Inventory data showed a larger than expected build in U.S. crude oil stockpiles

Recap: U.S. oil futures fell slightly on Wednesday, one day after reaching their highest level since March, as inventory data showed a larger than expected build in U.S. crude oil stockpiles, and as tensions between the U.S. and China increase, raising demand concerns. Losses were modest; however, as the potential of a hurricane threatens output disruptions and positive results in trials for a COVID-19 vaccine could lead to a rise in demand. September WTI lost 2 cents, or 0.05%, to settle at $41.90 and RBOB rose by 0.2% to $1.2828 a gallon, but August heating oil fell 0.7% to $1.2707 a gallon.

Technical Analysis: WTI bounced off of the 10-day moving average to recapture $41.63, the top of the sideways pattern it had been trading in since the beginning of June. This market is trying to stay above this key level but succumbed to pressure from the fundamental aspects of the inventory numbers amidst faltering demand. The inability to contain the coronavirus continues to have a negative impact on demand, casting a shadow of doubt for this market to maintain strength. At this point in time, we think that prices can go either way, as technical indicators are set high in over bought territory. A trade above the recent high of $42.51 will provide a level of comfortability for bulls, who should then try to get this market up toward resistance set at $46.19. To the downside, support is set at $41.05 and below that at $40.28.

Fundamental News: IIR Energy reported that U.S. oil refiners are expected to shut in 3.7 million bpd of capacity offline in the week ending July 24th, increasing available refining capacity by 412,000 bpd from the previous week.  Offline capacity is expected to hold steady at 3.7 million bpd in the week ending July 31st.

The U.S. National Hurricane Center said a system located over the eastern Gulf of Mexico, central and southern Florida, and western Cuba has a 40% chance of becoming a cyclone in the next 48 hours.  The disturbance is expected to move over the central Gulf today.  It also reported that Tropical Storm Gonzalo has formed over the Atlantic Ocean. The storm is located about 1,250 miles east of the southern Windward Islands, while packing maximum sustained winds of 45 mph.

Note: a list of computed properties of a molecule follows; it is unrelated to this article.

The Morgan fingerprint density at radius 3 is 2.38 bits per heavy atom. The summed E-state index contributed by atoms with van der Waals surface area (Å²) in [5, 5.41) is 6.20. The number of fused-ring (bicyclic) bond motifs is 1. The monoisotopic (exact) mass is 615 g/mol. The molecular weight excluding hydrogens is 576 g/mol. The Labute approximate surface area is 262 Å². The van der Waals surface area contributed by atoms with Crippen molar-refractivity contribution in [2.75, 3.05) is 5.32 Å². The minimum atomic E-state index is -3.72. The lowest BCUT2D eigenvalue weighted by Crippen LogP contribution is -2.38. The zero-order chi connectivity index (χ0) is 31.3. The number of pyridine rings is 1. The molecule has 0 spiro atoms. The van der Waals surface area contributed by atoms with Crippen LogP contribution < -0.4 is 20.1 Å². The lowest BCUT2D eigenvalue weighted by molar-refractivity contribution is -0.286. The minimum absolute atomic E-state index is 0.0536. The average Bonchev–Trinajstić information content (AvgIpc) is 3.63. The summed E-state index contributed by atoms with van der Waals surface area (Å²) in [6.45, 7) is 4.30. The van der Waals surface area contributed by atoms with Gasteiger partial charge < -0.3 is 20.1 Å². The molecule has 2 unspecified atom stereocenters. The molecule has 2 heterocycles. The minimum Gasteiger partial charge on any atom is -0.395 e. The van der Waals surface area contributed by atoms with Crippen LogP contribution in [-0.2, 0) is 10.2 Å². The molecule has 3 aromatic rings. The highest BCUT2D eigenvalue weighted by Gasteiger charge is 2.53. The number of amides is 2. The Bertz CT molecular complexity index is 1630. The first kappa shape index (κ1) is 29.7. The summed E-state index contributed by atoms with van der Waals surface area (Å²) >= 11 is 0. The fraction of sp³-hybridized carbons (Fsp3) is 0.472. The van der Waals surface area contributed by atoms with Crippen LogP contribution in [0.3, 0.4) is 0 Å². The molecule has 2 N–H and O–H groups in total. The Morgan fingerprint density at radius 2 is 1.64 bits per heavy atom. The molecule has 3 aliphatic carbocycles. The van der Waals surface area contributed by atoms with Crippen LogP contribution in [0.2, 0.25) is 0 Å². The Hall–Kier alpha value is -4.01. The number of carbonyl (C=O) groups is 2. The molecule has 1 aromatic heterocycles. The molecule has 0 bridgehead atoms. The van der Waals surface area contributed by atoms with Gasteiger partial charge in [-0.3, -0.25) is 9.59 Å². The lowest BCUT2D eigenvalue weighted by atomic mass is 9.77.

In his first press briefing in months on the pandemic, U.S. President Donald Trump said the outbreak would probably get worse before it gets better, one of his first recent acknowledgements of the spread of the problem.

The United States has told the Chinese consulate in Houston to shut down in three days, citing a need to protect American intellectual property and information, amid a sharp deterioration in relations between the two countries.  The U.S. Department of State confirmed the impending closure of the Houston consulate, after China's Foreign Ministry reported it had been told to shut the mission.  U.S. Secretary of State Mike Pompeo offered no specifics, but repeated accusations about Chinese theft of U.S. and European intellectual property, which he said were costing "hundreds of thousands of jobs." It was not immediately clear why China’s Houston consulate was singled out. Republican Senator, Marco Rubio, acting chairman of the Senate Intelligence Committee, said the Houston consulate was “basically a front.” China condemned the order and threatened retaliation. A source said China was considering ordering the closure of the U.S. consulate in the central city of Wuhan.

Early Market Call – as of 8:30 AM EDT

WTI – Sep $41.71, down 19 cents

RBOB – Aug $1.2797, down 31 points

HO – Aug $1.2709, up 2 points

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